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canopuss
2010-Aug-31, 04:01 AM
Can the endangered mammals like Rhinos be moved to live in other parts of the world such as large and partially warmer countries like Australia, USA etc where the Rhinos are much less likely to be poached.

Jens
2010-Aug-31, 04:25 AM
Can the endangered mammals like Rhinos be moved to live in other parts of the world such as large and partially warmer countries like Australia, USA etc where the Rhinos are much less likely to be poached.

I think there are a bunch of issues. The first is, would rhinos thrive in that environment? Second, would they put pressure on other native species that may themselves be endangered? And finally, where would you put them, and how would this affect human settlements? There are lots of farms and towns in the US and Australia.

jlhredshift
2010-Aug-31, 11:32 AM
Can the endangered mammals like Rhinos be moved to live in other parts of the world such as large and partially warmer countries like Australia, USA etc where the Rhinos are much less likely to be poached.

Having had experience with cattle, I would suggest that fencing would be an issue. Having a rhino wander on to a highway would be a problem for all concerned.

Swift
2010-Aug-31, 12:17 PM
The idea has been suggested, of introducing such animals in other parts of the world (sorry, can't find a link). There are wild animal parks in the US already (the San Diego zoo has one) where animals like rhinos are kept and though they aren't completely free, they do have areas much bigger than your typical zoo. But there are all sorts of problems, as Jens and jlhredshift said. There is a great danger of causing a lot of damage to the ecosystem you introduce them into, where they would not be native animals. You might save the rhino by driving another species to extinction.

HenrikOlsen
2010-Aug-31, 12:32 PM
The history of mankind's move of species to places where they are not native has been one of many ecological disasters, some of which are small extinction events in their own right (Nile Perch in Lake Victoria), and very few successes.
The only case I can think of off the top of my head which was a reasonable success is wild camels in Australia. For horror stories from the same place think dingoes, rabbits, red foxes and cane toads.

swampyankee
2010-Aug-31, 05:44 PM
There are also some horror stories in North America. Neglecting the ones which were probably accidental (Asian longhorn beetle, chestnut blight, Dutch Elm disease, zebra mussels), we've got the gypsy moth, starlings, and wild pigs. Usually introduction of exotics is a bad thing. Just ask anybody with kudzu in their neighborhood.

HenrikOlsen
2010-Aug-31, 11:48 PM
I only mentioned horror stories from Australia to contrast the one success story in the whole world I know of.
Ok, potatoes and some other crops are grown successfully far from their native areas, but they don't compete well in the wild.

swampyankee
2010-Sep-01, 12:31 AM
Wild horses in North America may also be considered a second "success" story, but that's largely because so many of the bison (the large herbivore of pre-Columbian North America) were killed off. On the other hand, the worst eco-disasters associated with introduced species involve fairly small animals (depending on how you categorize goats) which are fecund and rather good at avoiding predation. Just about no North American birds eat gypsy moth caterpillars, apparently nothing in Australia will eat cane toads (can you blame them?), and rabbits and mice just seem too fecund and too canny for the Australian carnivores.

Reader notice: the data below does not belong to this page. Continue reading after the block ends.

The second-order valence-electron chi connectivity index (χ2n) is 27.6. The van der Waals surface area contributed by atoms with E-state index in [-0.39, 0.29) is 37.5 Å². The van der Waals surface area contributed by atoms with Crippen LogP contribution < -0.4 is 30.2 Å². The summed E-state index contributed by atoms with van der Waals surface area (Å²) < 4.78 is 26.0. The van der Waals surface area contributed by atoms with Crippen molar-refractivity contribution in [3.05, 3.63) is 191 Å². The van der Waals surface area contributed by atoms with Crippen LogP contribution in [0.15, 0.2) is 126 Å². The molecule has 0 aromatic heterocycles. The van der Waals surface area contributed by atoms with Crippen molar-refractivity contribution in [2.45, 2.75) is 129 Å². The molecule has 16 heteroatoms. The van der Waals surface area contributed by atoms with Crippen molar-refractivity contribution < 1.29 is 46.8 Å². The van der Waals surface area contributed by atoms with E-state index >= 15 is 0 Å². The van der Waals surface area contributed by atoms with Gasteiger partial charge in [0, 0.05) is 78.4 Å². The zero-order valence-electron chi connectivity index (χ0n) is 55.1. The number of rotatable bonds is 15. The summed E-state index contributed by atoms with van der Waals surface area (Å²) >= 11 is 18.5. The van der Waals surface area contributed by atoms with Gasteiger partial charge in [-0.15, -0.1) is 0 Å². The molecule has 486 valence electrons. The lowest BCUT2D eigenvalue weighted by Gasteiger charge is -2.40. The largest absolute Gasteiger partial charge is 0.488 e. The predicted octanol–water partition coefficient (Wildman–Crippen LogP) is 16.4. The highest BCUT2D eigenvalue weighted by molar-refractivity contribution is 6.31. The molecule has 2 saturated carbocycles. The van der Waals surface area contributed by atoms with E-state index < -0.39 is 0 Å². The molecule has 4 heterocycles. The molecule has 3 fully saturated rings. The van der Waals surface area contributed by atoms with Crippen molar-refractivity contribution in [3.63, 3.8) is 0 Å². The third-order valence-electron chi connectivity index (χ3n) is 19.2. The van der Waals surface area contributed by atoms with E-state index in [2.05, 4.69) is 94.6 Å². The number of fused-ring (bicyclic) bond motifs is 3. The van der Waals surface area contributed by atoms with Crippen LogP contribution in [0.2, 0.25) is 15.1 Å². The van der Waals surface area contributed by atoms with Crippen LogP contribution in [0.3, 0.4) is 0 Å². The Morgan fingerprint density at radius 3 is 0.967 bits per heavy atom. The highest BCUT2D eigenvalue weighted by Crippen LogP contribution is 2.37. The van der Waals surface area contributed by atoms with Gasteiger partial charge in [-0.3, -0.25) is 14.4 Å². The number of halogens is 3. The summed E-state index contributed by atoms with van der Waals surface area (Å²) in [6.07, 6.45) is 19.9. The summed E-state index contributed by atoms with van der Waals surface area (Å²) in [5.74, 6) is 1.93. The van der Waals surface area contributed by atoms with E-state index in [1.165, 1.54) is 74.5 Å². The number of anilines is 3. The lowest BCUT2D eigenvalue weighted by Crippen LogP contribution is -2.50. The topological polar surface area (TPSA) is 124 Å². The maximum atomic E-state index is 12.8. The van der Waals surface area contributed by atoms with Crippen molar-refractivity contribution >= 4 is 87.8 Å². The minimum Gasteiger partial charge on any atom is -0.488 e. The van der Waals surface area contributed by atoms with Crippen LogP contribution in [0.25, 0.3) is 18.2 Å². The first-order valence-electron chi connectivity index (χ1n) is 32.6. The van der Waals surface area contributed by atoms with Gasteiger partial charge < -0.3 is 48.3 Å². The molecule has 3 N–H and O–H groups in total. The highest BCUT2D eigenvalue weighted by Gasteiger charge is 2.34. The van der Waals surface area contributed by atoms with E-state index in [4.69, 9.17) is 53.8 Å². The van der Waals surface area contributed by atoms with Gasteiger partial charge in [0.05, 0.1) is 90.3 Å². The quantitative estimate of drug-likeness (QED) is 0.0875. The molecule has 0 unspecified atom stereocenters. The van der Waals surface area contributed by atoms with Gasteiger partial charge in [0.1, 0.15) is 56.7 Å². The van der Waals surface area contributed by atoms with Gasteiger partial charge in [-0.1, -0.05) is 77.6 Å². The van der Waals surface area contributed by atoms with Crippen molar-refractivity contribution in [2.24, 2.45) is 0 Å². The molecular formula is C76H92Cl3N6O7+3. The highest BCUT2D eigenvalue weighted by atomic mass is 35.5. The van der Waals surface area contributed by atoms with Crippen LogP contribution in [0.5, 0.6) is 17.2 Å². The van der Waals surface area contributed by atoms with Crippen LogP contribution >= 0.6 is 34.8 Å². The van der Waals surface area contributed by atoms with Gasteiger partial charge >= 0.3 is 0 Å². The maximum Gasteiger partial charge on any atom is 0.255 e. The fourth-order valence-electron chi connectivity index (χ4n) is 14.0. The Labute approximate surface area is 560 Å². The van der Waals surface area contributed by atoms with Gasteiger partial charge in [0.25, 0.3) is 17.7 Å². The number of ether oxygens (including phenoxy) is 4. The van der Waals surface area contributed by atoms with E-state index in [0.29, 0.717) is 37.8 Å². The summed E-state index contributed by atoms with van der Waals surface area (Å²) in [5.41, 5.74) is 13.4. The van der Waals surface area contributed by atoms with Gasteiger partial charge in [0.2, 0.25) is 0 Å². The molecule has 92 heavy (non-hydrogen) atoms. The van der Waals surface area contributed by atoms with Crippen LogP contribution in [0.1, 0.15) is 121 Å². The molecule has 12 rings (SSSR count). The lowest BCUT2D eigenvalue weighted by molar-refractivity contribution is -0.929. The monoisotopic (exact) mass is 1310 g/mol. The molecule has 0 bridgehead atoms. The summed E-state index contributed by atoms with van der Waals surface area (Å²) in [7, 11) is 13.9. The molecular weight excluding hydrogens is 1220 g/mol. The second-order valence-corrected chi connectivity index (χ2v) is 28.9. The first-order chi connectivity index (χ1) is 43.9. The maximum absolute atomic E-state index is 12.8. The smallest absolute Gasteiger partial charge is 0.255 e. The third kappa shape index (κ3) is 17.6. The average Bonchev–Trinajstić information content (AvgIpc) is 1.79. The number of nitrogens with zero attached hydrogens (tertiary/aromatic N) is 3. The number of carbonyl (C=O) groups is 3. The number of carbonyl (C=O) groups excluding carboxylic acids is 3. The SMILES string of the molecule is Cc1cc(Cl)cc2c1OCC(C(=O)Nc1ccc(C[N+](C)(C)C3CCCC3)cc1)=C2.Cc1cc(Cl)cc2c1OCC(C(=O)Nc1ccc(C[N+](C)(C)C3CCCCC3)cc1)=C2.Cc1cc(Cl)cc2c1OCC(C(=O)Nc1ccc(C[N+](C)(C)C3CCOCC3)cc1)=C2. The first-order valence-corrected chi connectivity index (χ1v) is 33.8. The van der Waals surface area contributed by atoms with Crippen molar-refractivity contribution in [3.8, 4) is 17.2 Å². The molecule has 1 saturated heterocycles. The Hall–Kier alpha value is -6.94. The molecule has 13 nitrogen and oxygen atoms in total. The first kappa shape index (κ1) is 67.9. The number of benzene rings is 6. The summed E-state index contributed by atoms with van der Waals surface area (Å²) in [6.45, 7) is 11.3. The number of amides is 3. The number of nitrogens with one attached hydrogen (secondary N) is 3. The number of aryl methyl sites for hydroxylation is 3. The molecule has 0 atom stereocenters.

I think that deliberately ranching rhinos and other endangered species would be a more sensible solution than trying to establish them as "wild" animals in new locations. Clearly, any artificial environment will not provide the selection pressure that the animals' natural environment will provide, but I suspect that a rhino-ranch would be better in this regard than a zoo.

HenrikOlsen
2010-Sep-01, 01:36 AM
I think that deliberately ranching rhinos and other endangered species would be a more sensible solution than trying to establish them as "wild" animals in new locations. Clearly, any artificial environment will not provide the selection pressure that the animals' natural environment will provide, but I suspect that a rhino-ranch would be better in this regard than a zoo.
The international zoo-run breeding programs for endangered species do actually tend to have a fairly strong selection pressure, but one aimed at maximizing the variations kept in the gene pool, to the point where they are very careful about only breeding animals that have as little consanguinity to each other as possible.

Jens
2010-Sep-01, 03:48 AM
Having had experience with cattle, I would suggest that fencing would be an issue.

That wouldn't really be a problem. Just take away their foils.

jlhredshift
2010-Sep-01, 11:03 AM
That wouldn't really be a problem. Just take away their foils.

I see your point.

jlhredshift
2010-Sep-01, 11:42 AM
Species Invasions and the Relationships between Species Diversity, Community Saturation, and Ecosystem Functioning (http://www.cedarcreek.umn.edu/biblio/fulltext/t1921.pdf)
by: Stachowicz, J. J. et al. 2006.


In this chapter, we examine how the ecology of invasions helps clarify the relationships
among community saturation, diversity, and ecosystem functioning.
We begin with a theoretical approach that suggests a common underlying
mechanism for the negative effect of diversity on community invasibility and
other ecosystem functions, such as productivity. This stochastic model of community
assembly predicts that, within a given habitat, increasing species richness
should reduce resource availability and decrease invasion success. A brief
review of evidence from the fossil record of biotic interchanges reveals that the
less diverse region is typically more invaded by species than the more speciesrich
region. The reason for this could be either that species-poor regions have
greater resource availability (there are empty niches), or that species from
more diverse regions are competitively superior. Experimental studies with recent
invaders suggest that, all else being equal, increasing diversity decreases
invasion success by decreasing resource availability. More complete or efficient
utilization of resources at higher diversity extends beyond invasion resistance
in its contribution to other ecosystem processes, such as productivity,
nutrient recycling, and stability/consistency. In accord with theory, data from
both grassland plants and marine invertebrates suggest that successful invaders